Monday, 14 March 2016

Perioperative thermoregulation and heat balance. The Lancet Jan 2016.

This is a well-written review article which revisits the topic of thermoregulation under anaesthesia.
Important points to note include:

  • General anaethetic agents – volatiles, nitrous oxide and propofol – all reduces vasoconstriction and shivering threshold in a concentration-dependent manner, but has minimal effect on sweating threshold
  • Sedatives such a midazolam even combined with typical opioid doses do not appreciably impair thermoregulatory control
  • Neuraxial anaesthesia impairs thermoregulatory control such that patients are as hypothermic as those given a GA for similar operations. Effects of neuraxial and general anaesthesia on thermoregulatory control are additive
  • Peripheral nerve blocks do no have substantive thermoregulatory effects beyond preventing local thermoregulatory responses
  • Consequences of hypothermia include
    • coagulopathy – 1°C of hypothermia significantly increases blood loss by about 20%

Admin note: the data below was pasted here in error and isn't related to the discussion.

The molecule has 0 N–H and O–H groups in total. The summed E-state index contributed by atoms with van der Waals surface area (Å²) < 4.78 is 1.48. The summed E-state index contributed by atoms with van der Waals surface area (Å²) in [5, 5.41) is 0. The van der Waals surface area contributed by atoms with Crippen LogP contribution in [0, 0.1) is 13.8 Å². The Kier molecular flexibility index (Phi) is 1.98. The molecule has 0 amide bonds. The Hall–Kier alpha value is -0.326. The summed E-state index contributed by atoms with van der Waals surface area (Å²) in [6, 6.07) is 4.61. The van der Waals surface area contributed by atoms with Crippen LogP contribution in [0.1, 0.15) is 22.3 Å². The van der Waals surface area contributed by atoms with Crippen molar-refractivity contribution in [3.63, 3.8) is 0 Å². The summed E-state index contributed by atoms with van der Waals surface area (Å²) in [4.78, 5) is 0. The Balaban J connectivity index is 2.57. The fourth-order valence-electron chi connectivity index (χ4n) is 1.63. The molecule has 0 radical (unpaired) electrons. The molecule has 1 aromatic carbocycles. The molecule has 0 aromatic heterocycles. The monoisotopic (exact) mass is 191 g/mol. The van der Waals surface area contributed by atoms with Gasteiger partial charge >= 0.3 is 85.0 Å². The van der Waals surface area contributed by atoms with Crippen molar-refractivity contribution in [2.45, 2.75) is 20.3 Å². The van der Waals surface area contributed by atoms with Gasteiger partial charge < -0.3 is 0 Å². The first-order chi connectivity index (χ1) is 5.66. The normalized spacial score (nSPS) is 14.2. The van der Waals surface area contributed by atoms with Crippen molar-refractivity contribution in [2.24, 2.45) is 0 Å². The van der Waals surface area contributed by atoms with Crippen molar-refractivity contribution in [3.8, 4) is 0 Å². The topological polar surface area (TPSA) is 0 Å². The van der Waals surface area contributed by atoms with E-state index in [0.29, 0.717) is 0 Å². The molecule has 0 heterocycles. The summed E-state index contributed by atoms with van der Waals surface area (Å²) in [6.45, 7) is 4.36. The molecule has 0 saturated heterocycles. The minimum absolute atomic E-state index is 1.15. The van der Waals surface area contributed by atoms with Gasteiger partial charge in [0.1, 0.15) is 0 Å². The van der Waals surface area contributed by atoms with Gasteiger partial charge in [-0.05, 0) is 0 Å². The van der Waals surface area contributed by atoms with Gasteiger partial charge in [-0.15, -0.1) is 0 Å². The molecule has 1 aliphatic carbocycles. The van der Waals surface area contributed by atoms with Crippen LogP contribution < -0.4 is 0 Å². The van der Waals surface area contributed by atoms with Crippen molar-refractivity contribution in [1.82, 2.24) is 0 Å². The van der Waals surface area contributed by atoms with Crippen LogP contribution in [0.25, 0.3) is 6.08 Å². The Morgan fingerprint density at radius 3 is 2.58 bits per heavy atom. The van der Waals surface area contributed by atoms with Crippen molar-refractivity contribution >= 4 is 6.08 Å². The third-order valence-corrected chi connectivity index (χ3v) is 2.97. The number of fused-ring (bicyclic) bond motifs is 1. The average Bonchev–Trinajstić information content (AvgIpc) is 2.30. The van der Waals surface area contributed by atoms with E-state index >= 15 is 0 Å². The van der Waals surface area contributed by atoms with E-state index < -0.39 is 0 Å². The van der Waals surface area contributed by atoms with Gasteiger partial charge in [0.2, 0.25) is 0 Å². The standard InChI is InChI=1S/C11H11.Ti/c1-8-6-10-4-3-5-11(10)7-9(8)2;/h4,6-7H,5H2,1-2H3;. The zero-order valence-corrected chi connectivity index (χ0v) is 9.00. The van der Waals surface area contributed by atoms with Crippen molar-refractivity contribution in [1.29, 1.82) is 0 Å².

• delays wound healing
    • increases risk of wound infection
    • prolongs drug action – vecuronium, atracurium, propofol
    • prolongs recovery stay and hospital stay
  • Measures to maintain normothermia
    • Prewarming – prewarmed patients stay 0.4°C warmer
    • Most surgical patients will be hypothermic from passive insulation alone, forced air warmer is recommended
    • Fluid warming should be used if being given to patients in large volume (>1L/h). Each litre of room temperature fluid and each unit of blood reduces mean body temperature by 0.25°C in a 70kg patient
  • Temperature monitoring is recommended for general anaesthesia case over 30 minutes and substantial neuraxial cases
    • Best sites to monitor core temperature include the pulmonary artery, distal oesophagus, nasopharynx with the probe inserted 10-20cm and tympanic membrane,

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